Lebanon's Hariri arrives in Paris: Why did France get involved and other questions answered

French President Emmanuel Macron (right) shaking hands with Lebanese Prime Minister Saad Hariri during a press conference at the Murat Lounge in the Elysee Palace in Paris, on Sept 1, 2017.
French President Emmanuel Macron (right) shaking hands with Lebanese Prime Minister Saad Hariri during a press conference at the Murat Lounge in the Elysee Palace in Paris, on Sept 1, 2017.PHOTO: AFP

PARIS (AFP) - France under President Emmanuel Macron has played a lead role in trying to avert a fresh crisis in Lebanon amid claims that its prime minister Saad Hariri was being held against his will in Saudi Arabia.

At the invitation of the Paris government, Hariri arrived on Saturday (Nov 18) in France from Saudi Arabia, where his resignation announcement on Nov 4 sparked accusations that he was being held there against his will.

Lebanese TV station LBCI showed live images of the premier and his wife arriving at their Paris residence.

Hariri has blamed threats to his life and the "grip" of the powerful Iran-backed Shi'ite movement Hizbollah on the country. His failure to return home led to speculation he was being detained by Saudi Arabia, which is locked in an increasingly tense battle for influence with Iran in the Middle East.

Just hours before his resignation, Saudi Arabia intercepted a ballistic missile fired at Riyadh by Yemen's Houthi rebel fighters. Saudi Arabia accused Iran of supplying the missile to Houthi fighters, an allegation Tehran has rejected as "baseless" and "provocative".

Mr Hariri's resignation was quickly perceived as the latest round in a tug of war between Saudi Arabia, his longtime sponsor, and its regional arch-rival Iran.

It has raised deep concerns about the stability of Lebanon, which has long been riven by disagreements between Mr Hariri's bloc and that of his chief rival, the Iran-backed Hizbollah movement which is part of the coalition government.

1. Why is France involved?

Part of the reason is historical.

Links between France and multi-faith Lebanon go back at least to the 16th century when King Francis I signed an agreement with the Ottoman Empire giving the French royals the status of protectors of Christians in the Middle East.

With the fall of the Ottomans in 1920, Lebanon emerged as a contemporary state but it was administered by France under a League of Nations mandate until 1943 when it gained independence.

Since then, France has always maintained close ties with the unstable country which must, under its Constitution, have a Christian as president and a Sunni Muslim as a prime minister. Lebanon has a large Shiite Muslim community too.

"What gives us (France) our power - including in comparison with the United States - is that we talk to everybody," said Denis Bauchard, Middle East expert at the French Institute of International Relations (IFRI).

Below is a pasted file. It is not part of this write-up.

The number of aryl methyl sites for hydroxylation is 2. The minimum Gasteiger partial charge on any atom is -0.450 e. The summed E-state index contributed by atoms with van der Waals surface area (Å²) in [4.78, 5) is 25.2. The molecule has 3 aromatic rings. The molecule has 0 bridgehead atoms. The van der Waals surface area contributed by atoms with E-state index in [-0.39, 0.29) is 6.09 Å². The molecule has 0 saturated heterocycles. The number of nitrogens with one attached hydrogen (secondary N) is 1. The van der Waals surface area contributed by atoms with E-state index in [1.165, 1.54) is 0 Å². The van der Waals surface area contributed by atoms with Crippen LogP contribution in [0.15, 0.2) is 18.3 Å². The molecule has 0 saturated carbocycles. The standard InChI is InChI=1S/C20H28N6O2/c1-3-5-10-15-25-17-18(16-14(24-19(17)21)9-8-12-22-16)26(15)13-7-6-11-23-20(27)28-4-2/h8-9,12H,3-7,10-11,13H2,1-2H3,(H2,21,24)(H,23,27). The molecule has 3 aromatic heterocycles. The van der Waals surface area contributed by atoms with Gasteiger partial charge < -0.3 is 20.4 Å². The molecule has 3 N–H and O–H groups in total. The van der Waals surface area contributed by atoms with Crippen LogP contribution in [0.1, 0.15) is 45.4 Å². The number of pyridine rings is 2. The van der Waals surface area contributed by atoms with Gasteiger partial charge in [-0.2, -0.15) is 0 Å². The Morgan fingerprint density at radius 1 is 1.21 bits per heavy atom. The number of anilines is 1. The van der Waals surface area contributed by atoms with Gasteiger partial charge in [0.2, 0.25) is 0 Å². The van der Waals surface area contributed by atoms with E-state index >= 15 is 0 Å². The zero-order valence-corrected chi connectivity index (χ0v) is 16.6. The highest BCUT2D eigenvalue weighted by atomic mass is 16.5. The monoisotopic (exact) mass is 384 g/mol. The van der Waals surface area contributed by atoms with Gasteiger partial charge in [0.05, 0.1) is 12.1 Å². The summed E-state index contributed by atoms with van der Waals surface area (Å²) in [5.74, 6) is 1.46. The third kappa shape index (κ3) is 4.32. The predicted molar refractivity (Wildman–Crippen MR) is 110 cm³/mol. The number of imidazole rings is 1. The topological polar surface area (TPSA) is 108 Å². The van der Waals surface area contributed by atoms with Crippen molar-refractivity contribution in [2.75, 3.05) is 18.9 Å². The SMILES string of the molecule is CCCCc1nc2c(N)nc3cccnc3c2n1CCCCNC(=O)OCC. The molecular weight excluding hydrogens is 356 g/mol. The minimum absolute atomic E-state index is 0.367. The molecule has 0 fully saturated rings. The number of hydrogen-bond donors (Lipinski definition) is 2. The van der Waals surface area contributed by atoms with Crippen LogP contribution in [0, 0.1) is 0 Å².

"France has a special relationship in Lebanon with the three (religious) communities, including contact with the Shiites," he said.

2. Apart from history, is there any other reason why France got involved?

French President Emmanuel Macron, a 39-year-old former investment banker, is also keen to make a mark in international relations after his victory in elections in May this year.

He held face-to-face talks with Crown Prince Mohammed bin Salman in Riyadh last week and dispatched his Foreign Minister Jean-Yves Le Drian to Saudi Arabia on Wednesday.

Macron is trying to fill a void of Western power in the Middle East: The United States has retreated under Donald Trump, while Britain remains wrapped up in its Brexit negotiations.

This has led to a whirlwind of diplomacy from Macron with varying degrees of success, from his efforts to find a solution in war-wracked Libya to a campaign in favour of maintaining the Iran nuclear deal.

3. Is a resolution in sight?

Hariri's departure from Riyadh should help lower tensions after accusations from Lebanon's President Michel Aoun that his resigned prime minister was a "hostage" - which has been denied by both Hariri and Saudi authorities.

"We hope that the crisis is over and Hariri's acceptance of the invitation to go to France is the start of a solution," Aoun said on the official presidential Twitter account on Thursday.

The French-language Lebanese daily L'Orient-Le Jour said France had "achieved the unexpected by inviting Hariri" to leave Riyadh, where his family is also staying.

"The exit proposed by the French president... has lowered tensions a notch," the daily said on Thursday.

4. Will Hariri stay in Paris?

Macron was quick to dismiss speculation that Hariri was going into "exile" in France, but there has also been no confirmation that Paris will simply be a way station en route back to Lebanon.

Hariri's family have properties and long-standing links in France that go back to the beginning of the 1980s when the then-mayor of Paris, Jacques Chirac, become close to Saad's father, a wealthy real estate developer who had made his fortune in Saudi Arabia.

 
 

Rafik Hariri made a series of investments in France and headquartered his group Oger International in a Parisian suburb.

His friendship with Chirac would turn overtly political after 1992 when Rafik Hariri became prime minister of Lebanon. The Frenchman was elected president three years later.

Chirac was the only head of state to attend Rafik Hariri's funeral in Beirut in 2005 after he was killed in a car bombing in 2005.

The attack was widely blamed on Hizbollah which denies it was involved.

After Chirac left office and retired in 2007, the French leader lived for around eight years in a luxurious Paris apartment overlooking the river Seine which is owned by the Hariri family.

On Saturday, Lebanese President Michel Aoun said on Twitter that Hariri will be in Lebanon on Wednesday for Independence Day celebrations.